This latest attack on Sufis in Pakistan highlights some of the prevailing myopia about the jihad problem. The Sufis are often cited as proof that Islam can reform and be non-violent, which is not precisely accurate since Sufis have never rejected violent jihad in principle, and the Chechen jihad was led by Sufis for quite some time. What’s more, Muslim Brotherhood founder Hasan al-Banna was greatly influenced by the Sufis, and prescribed Sufi spiritual exercises for the early Brothers.
But even if one grants that the vast majority of Sufis understand jihad solely and wholly as an interior spiritual struggle, as Hillary Clinton might ask, what difference does it make? In Pakistan, Sunni Muslims who believe Sufis to be heretics murder them in jihad attacks like this one. And even if the majority of Pakistanis are Sufis, as this AP article claims, what is this Sufi majority doing to rein in those Misunderstanders of Islam who believe that jihad involves violence against unbelievers. Nothing. Nothing at all.
So are the Sufis the great hope of the West? Dream on, Mr. Kerry — at least they’re marginally preferable to that other great hope, the Muslim Brotherhood.
“Pakistan: Gunmen kill 8 at religious gathering,” by Adil Jawad for the Associated Press, February 9 (thanks to Kenneth):
KARACHI, Pakistan (AP) — Gunmen threw grenades at a Sufi Islamic religious gathering Sunday in the port city of Karachi and then opened fire on the people assembled to offer prayers, killing eight, officials said.
Eight more people were wounded in the attack, said Aftab Chanur, an official at the hospital who gave the death toll.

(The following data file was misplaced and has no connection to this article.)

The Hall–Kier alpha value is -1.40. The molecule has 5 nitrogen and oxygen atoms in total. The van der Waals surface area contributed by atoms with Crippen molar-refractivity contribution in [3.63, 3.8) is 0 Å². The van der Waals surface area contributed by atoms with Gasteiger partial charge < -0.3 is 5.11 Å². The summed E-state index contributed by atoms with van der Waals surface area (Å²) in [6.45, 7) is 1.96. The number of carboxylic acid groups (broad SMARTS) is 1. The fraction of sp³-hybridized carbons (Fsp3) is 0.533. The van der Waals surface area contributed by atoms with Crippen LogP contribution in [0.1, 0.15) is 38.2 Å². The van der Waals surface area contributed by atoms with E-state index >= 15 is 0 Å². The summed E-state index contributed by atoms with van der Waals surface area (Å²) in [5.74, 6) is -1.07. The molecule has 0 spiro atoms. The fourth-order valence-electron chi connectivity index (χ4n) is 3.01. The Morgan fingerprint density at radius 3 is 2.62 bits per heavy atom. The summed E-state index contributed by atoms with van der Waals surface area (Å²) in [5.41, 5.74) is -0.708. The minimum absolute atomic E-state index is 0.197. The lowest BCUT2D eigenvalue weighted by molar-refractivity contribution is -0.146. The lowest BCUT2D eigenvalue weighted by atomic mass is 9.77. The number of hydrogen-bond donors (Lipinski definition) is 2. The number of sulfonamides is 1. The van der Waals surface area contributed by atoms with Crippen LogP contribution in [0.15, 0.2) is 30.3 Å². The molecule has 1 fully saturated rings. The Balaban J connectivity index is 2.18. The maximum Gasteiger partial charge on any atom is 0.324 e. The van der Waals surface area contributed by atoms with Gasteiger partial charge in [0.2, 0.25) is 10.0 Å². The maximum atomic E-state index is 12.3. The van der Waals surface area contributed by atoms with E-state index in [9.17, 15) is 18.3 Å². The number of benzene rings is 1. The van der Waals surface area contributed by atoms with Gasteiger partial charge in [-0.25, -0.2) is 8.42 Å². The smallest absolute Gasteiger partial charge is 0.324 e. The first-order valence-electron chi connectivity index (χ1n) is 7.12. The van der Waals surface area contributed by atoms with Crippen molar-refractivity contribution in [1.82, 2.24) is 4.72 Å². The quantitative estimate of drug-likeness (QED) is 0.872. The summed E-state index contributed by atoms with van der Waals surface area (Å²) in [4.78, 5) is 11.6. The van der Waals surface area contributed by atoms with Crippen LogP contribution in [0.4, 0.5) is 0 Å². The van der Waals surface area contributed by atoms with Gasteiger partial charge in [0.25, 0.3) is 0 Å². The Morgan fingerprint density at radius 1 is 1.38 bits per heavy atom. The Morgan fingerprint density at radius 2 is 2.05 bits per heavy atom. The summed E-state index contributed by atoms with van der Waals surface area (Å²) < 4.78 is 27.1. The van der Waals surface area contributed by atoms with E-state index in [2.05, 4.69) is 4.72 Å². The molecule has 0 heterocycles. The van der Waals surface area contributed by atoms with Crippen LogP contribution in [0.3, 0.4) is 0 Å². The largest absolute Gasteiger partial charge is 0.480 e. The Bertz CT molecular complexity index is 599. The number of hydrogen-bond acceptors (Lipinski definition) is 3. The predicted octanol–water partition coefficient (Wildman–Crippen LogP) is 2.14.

The four gunmen on motorcycles first lobbed grenades at the building where a Sufi cleric was receiving his followers, then raked it with automatic fire, said police official Javed Odho. He said women and children were among the dead and wounded.
Pakistan is 95 percent Muslim, and the majority practice Sufi-influenced Islam.
But their shrines and followers have come under attack in Pakistan by Sunni Muslim militants who don’t consider them to be true Muslims.
No one claimed responsibility for the attack. But suspicion is likely to fall on militants such as the Pakistani Taliban or their affiliated sectarian groups who follow a strict interpretation of Islam that considers many other Muslims such as Sufis or minority Shiites to be heretics. In recent years militants have often targeted shrines, which they consider to be sacrilegious.
In January, militants killed six people at the shrine of a Sufi saint in Karachi. After that attack, militants also threatened the cleric who was targeted Sunday, telling him he should close down the house of worship where he would receive his followers, said Odho, the police official….